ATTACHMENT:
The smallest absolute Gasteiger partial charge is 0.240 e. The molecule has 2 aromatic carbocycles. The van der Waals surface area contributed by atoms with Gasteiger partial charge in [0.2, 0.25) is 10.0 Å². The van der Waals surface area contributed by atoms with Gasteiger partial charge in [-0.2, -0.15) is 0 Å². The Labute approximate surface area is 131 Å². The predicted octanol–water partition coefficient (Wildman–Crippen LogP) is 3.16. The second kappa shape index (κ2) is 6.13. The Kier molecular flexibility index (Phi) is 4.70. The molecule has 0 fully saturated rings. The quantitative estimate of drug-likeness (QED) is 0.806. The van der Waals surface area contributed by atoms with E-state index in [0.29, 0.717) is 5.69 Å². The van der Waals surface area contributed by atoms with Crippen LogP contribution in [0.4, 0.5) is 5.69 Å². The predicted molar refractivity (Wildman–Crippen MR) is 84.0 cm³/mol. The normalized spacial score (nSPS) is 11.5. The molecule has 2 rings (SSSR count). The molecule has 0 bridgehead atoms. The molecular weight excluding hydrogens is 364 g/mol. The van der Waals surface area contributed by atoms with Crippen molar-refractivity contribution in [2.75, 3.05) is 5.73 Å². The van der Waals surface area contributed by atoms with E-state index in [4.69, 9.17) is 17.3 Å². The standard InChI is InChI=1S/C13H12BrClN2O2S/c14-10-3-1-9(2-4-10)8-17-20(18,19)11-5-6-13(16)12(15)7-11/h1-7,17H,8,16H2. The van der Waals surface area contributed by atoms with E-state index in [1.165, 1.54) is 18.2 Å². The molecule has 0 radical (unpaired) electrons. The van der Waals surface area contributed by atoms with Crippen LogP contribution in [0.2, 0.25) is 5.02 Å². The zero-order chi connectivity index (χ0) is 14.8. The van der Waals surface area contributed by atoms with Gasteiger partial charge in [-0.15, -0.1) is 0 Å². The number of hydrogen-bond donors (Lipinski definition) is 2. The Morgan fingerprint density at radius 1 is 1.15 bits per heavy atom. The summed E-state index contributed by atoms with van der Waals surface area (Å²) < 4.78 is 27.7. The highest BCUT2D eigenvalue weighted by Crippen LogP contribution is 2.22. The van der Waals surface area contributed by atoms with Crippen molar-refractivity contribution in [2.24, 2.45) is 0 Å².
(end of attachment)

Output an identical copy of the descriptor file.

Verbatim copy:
The smallest absolute Gasteiger partial charge is 0.240 e. The molecule has 2 aromatic carbocycles. The van der Waals surface area contributed by atoms with Gasteiger partial charge in [0.2, 0.25) is 10.0 Å². The van der Waals surface area contributed by atoms with Gasteiger partial charge in [-0.2, -0.15) is 0 Å². The Labute approximate surface area is 131 Å². The predicted octanol–water partition coefficient (Wildman–Crippen LogP) is 3.16. The second kappa shape index (κ2) is 6.13. The Kier molecular flexibility index (Phi) is 4.70. The molecule has 0 fully saturated rings. The quantitative estimate of drug-likeness (QED) is 0.806. The van der Waals surface area contributed by atoms with E-state index in [0.29, 0.717) is 5.69 Å². The van der Waals surface area contributed by atoms with Crippen LogP contribution in [0.4, 0.5) is 5.69 Å². The predicted molar refractivity (Wildman–Crippen MR) is 84.0 cm³/mol. The normalized spacial score (nSPS) is 11.5. The molecule has 2 rings (SSSR count). The molecule has 0 bridgehead atoms. The molecular weight excluding hydrogens is 364 g/mol. The van der Waals surface area contributed by atoms with Crippen molar-refractivity contribution in [2.75, 3.05) is 5.73 Å². The van der Waals surface area contributed by atoms with E-state index in [4.69, 9.17) is 17.3 Å². The standard InChI is InChI=1S/C13H12BrClN2O2S/c14-10-3-1-9(2-4-10)8-17-20(18,19)11-5-6-13(16)12(15)7-11/h1-7,17H,8,16H2. The van der Waals surface area contributed by atoms with E-state index in [1.165, 1.54) is 18.2 Å². The molecule has 0 radical (unpaired) electrons. The van der Waals surface area contributed by atoms with Crippen LogP contribution in [0.2, 0.25) is 5.02 Å². The zero-order chi connectivity index (χ0) is 14.8. The van der Waals surface area contributed by atoms with Gasteiger partial charge in [-0.15, -0.1) is 0 Å². The number of hydrogen-bond donors (Lipinski definition) is 2. The Morgan fingerprint density at radius 1 is 1.15 bits per heavy atom. The summed E-state index contributed by atoms with van der Waals surface area (Å²) < 4.78 is 27.7. The highest BCUT2D eigenvalue weighted by Crippen LogP contribution is 2.22. The van der Waals surface area contributed by atoms with Crippen molar-refractivity contribution in [2.24, 2.45) is 0 Å².